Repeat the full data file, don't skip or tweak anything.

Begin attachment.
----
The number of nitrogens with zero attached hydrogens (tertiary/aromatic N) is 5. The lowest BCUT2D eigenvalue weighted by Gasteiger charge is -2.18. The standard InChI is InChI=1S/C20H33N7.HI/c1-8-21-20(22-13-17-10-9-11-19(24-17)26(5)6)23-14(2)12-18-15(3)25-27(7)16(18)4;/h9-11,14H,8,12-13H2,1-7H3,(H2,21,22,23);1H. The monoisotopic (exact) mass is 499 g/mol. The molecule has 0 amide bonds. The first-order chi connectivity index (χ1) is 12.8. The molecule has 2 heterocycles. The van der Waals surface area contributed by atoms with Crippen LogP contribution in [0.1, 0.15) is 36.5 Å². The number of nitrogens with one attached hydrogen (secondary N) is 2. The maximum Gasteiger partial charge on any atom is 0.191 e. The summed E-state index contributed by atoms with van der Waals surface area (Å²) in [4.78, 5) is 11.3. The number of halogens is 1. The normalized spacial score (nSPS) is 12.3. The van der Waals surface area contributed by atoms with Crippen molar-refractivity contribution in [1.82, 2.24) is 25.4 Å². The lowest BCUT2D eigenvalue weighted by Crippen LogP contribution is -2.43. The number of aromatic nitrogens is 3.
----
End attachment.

The number of nitrogens with zero attached hydrogens (tertiary/aromatic N) is 5. The lowest BCUT2D eigenvalue weighted by Gasteiger charge is -2.18. The standard InChI is InChI=1S/C20H33N7.HI/c1-8-21-20(22-13-17-10-9-11-19(24-17)26(5)6)23-14(2)12-18-15(3)25-27(7)16(18)4;/h9-11,14H,8,12-13H2,1-7H3,(H2,21,22,23);1H. The monoisotopic (exact) mass is 499 g/mol. The molecule has 0 amide bonds. The first-order chi connectivity index (χ1) is 12.8. The molecule has 2 heterocycles. The van der Waals surface area contributed by atoms with Crippen LogP contribution in [0.1, 0.15) is 36.5 Å². The number of nitrogens with one attached hydrogen (secondary N) is 2. The maximum Gasteiger partial charge on any atom is 0.191 e. The summed E-state index contributed by atoms with van der Waals surface area (Å²) in [4.78, 5) is 11.3. The number of halogens is 1. The normalized spacial score (nSPS) is 12.3. The van der Waals surface area contributed by atoms with Crippen molar-refractivity contribution in [1.82, 2.24) is 25.4 Å². The lowest BCUT2D eigenvalue weighted by Crippen LogP contribution is -2.43. The number of aromatic nitrogens is 3.